Everyone is pretty worked up about this situation, and I wanted to see if there was interest in having a conversation about it. By now I'm sure you all have heard about the "nurse" in California who refused to perform CPR on a dying elderly lady. How do you feel about this?
I think I am okay with having a policy like this, as long as the patients and family clearly know when they move there, that they will receive no medical care of any kind from the staff (including a basic skill anyone can perform). I'm not sure if the facility can really legally refuse to help someone like that without having an official DNR on file. That's really my biggest question. Maybe Skip Kirkwood will have some insight on that.
I may, and already have, taken some flack for supporting the "nurse" based on what we know at this point. To me it sounds like there was a communication failure on the part of the dispatcher and the "nurse". One never hears the "nurse" say the the patient is a DNR. I also don't recall hearing the dispatcher ask if the patient has a DNR. That may have happened in some of the tape edited out, I would assume had the "nurse" said, "the patient has a DNR" that would have been the end of the debate about providing compressions. Apparently the patient did not have a DNR, in which case I'll be interested to see what kind of precedent this sets for not resuscitating someone based on forms other than an official DNR
How many times have you crushed an elderly patient's chest because the family refuses to let go, knowing the whole time the patient will almost certainly never recover normal ADLs. Is this policy by the facility really all that terrible?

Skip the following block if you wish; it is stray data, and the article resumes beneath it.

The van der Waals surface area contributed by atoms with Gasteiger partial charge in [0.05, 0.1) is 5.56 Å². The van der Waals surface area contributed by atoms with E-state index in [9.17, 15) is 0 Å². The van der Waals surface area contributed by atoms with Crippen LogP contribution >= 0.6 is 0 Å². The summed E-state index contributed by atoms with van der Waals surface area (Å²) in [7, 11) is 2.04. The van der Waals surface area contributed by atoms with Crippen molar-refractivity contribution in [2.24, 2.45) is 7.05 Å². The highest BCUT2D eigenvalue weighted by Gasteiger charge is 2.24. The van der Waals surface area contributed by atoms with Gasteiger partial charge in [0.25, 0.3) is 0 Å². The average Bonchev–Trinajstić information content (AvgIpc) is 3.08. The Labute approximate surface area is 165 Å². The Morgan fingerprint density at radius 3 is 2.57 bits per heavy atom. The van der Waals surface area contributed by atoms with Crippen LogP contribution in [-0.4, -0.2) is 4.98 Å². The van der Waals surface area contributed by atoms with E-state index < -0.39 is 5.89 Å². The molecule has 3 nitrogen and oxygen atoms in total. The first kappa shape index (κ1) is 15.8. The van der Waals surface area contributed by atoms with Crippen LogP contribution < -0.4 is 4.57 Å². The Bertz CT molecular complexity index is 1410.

1) I'm willing to bet the facility agreement states "this is independent living and we do not provide medical care." I'm willing to bet the contract does not state "our employees are prohibited from providing basic first aid even if they know how or can be directed to do so by 911." The former is OK, the latter is unconscionable--what if someone is bleeding severely (something that's quite survivable), are they supposed to just stand by stupidly?
2) OK, the case was someone not likely to survive, but they were in the "independent living" section. I can't find this facility's particular rules, but a lot of those "independent living" places only require that you be age 55 or older and able to pay the rent. There are quite a lot of people who are under 70 and in decent health in these places--are we to penalize them as well?
3) Presumably, the policy applies to non-residents as well. So when your visiting 8-y/o grandson chokes on something, the staff is there to stand by and watch while he dies.
The facility might be within its legal rights to fire someone for performing CPR on them. It might even be unable to be sued for withholding care. But I find it hard to see that there is a way this policy can be written and advertised that makes any moral or ethical sense.
This "nurse" watched someone die right in front of them, and didn't do a thing to help. But at least she'll keep her job--after all, she *was* only following orders.